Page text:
In the late 1950s, Louise Firouz moved to Tehran, Iran with her husband, establishing a children's riding school in Norouzabad once she got there. However, since only large hot-blooded horses were available to her, and she believed that such horses were not suitable for young riders, she decided to hunt for a smaller, more cool-headed breed. For years she searched for the perfect mount for children riders. Finally, in 1965, while exploring the densely forested Elburz Mountains near the Caspian Sea, she found what she was looking for: a small, calm, Arabain-like horse.
She purchased one of the horses from a nearby villager, naming the breed Caspian since it had no other name. Then she collected some feral horses of the same breed. She had a feeling that she had found something important that day, as if she had rediscovered an ancient breed. Later, zoologists performed DNA, bone, and blood tests, proving that Caspians were direct descendants of Horse Type 4, an ancestor of the Arabian and other hot-blooded horses that was thought to be extinct for over 1,300 years. They believed that the Caspian had survived all these years because their homeland had been secluded from the rest of the world, blocked by Elburz Mountains on one side and the Caspian Sea on the other.
After discovering breed, Firouz founded a breeding program to preserve the almost extinct horse breed. However, in 1974, when war and political turmoil tormented the country, the breed almost became extinct. During that time, Firouz tried to export many of the horses as she could, but she was only able to export 33 mares and stallions. From those 33 horses, the breed began thrive in the UK, Australia, Scandinavia, North America, and the rest for Europe.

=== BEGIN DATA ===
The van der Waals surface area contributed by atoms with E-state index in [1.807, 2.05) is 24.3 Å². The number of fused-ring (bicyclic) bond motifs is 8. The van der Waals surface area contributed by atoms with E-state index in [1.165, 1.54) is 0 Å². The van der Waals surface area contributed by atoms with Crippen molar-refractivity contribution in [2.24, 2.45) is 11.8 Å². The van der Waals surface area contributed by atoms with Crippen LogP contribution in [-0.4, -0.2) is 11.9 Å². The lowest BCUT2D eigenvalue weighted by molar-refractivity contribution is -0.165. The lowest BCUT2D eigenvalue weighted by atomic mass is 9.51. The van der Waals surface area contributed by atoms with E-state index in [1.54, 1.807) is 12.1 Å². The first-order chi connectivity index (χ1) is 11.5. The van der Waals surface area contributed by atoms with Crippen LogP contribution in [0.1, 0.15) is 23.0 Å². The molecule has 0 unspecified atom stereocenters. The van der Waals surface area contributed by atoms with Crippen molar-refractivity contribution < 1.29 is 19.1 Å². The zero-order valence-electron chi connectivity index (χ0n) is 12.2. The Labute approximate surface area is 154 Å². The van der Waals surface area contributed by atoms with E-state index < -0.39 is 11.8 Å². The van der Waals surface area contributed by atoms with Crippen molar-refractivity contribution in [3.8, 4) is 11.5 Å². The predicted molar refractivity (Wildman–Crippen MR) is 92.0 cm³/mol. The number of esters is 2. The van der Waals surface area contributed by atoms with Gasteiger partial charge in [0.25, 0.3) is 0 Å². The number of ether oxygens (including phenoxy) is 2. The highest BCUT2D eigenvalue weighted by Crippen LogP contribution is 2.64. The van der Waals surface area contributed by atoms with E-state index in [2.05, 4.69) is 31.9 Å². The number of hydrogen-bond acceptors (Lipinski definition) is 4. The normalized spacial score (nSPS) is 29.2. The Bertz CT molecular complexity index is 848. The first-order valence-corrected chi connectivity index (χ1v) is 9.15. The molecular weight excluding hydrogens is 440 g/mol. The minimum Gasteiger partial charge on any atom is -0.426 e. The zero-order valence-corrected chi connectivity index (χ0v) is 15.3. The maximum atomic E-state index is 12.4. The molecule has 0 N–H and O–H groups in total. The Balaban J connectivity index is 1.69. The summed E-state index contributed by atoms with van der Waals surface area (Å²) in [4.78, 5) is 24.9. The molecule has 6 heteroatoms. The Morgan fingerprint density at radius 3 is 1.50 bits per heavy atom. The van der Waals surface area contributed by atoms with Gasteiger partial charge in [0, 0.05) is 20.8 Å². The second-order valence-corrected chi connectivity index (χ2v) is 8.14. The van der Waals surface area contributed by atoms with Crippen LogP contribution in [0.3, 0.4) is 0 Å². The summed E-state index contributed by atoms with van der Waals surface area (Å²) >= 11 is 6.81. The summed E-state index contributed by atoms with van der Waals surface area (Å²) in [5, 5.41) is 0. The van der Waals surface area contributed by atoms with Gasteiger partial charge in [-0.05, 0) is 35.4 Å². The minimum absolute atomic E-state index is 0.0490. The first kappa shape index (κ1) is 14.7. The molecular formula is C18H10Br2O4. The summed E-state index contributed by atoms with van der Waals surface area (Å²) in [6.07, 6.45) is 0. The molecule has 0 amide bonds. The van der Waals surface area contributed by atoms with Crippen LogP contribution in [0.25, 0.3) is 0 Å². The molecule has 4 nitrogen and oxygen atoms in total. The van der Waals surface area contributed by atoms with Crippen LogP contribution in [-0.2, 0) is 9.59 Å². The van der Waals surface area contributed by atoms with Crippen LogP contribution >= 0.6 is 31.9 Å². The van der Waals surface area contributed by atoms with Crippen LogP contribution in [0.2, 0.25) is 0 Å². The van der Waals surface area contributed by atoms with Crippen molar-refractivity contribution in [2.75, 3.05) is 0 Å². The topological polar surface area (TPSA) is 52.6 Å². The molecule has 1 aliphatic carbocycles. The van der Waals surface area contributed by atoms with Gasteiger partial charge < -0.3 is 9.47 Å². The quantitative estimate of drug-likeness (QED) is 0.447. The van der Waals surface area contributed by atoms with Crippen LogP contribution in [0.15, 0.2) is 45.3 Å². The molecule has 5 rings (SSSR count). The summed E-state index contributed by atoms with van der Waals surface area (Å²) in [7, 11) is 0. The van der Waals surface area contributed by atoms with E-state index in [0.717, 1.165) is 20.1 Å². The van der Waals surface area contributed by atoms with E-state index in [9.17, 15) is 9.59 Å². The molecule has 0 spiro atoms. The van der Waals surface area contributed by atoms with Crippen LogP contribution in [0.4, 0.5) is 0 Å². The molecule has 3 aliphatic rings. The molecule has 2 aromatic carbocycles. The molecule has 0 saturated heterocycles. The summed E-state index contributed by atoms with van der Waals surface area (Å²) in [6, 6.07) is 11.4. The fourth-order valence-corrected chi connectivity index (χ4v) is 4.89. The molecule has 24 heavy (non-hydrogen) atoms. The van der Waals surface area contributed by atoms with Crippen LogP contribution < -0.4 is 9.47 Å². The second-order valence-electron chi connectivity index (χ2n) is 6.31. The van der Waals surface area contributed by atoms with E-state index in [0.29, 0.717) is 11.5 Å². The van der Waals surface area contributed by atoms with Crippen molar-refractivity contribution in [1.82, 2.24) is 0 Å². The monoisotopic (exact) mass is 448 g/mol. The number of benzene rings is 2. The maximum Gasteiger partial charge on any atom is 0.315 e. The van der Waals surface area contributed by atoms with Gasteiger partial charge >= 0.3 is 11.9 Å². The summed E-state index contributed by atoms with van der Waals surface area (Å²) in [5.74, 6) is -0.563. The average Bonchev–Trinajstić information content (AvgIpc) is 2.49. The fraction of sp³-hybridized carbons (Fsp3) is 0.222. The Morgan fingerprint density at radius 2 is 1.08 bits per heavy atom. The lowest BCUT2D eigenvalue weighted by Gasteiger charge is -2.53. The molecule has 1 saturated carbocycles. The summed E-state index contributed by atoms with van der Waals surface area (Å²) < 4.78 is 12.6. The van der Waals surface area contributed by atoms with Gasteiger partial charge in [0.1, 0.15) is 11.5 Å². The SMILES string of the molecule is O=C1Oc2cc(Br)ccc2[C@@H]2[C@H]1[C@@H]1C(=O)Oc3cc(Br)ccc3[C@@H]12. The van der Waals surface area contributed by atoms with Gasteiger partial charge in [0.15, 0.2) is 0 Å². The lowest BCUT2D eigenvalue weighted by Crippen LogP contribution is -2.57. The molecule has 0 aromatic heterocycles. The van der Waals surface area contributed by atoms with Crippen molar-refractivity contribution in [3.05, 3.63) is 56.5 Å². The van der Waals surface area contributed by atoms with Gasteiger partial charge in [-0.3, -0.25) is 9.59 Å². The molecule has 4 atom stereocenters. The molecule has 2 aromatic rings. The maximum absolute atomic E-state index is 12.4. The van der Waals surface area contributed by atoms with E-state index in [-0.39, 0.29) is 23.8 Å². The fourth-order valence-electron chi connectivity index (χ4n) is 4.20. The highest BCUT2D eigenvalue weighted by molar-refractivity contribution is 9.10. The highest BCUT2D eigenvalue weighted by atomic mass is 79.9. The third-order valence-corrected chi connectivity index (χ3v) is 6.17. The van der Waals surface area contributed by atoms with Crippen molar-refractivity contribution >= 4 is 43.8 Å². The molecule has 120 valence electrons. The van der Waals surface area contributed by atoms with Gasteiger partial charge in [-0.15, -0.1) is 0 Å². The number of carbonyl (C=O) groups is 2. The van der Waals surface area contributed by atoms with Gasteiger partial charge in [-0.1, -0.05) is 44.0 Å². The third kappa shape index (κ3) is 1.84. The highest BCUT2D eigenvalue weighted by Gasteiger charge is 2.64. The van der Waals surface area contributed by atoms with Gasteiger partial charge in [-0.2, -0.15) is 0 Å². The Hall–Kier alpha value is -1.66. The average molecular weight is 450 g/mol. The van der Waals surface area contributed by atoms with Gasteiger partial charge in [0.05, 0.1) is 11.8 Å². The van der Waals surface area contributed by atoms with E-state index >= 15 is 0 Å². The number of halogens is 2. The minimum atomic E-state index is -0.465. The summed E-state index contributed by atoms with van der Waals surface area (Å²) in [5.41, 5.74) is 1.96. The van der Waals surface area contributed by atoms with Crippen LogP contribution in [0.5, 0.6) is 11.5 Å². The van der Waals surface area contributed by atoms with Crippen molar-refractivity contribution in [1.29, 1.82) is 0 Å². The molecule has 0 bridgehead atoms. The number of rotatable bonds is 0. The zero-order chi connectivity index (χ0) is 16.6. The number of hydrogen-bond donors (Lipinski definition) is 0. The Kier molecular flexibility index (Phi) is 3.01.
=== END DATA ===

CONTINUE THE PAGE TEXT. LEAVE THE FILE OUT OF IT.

In the '90s, after the all the trouble in her country ended, Firouz began another breeding program, this time at Persicus Farm, which is currently overseen by the Iranian government.
|Caspians, like the one above, resemble Arabians with|
high-set tails, a dished face, and a prominent forehead.
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The Caspian horse, unlike most other horses, quickly reaches full height of around 9 to 12 hands at the young age of 18 months. They resemble the Arabian in many aspects, with a dished face, a high-set tail, large eyes, a long neck, and prominent forehead. Their hooves a tough so they seldom are in need of shoeing. Although many people consider the Caspian a pony, they are incorrect since their skeletal structure is just like that of their full-sized cousins. In reality, they are small, well-bred horses.
Today, they are often used by children for gymkhana, dressage, jumping, and driving because of their athleticism and versatility, as well as their intelligent and willing nature.
An interesting fact about the Caspian is that their genes seem to be dominant. Even if a mare has very little Caspian blood in her, she can throwback a foal with Caspian features.
Even after over thirty years of breeding, the Caspian is still considered a rare breed with critical status by the American Livestock Breeds Conservancy, The international registrar states that there are only about 450 left in the U.S. and 1,200 worlwide. Since 1965, only about 2000 have been registered.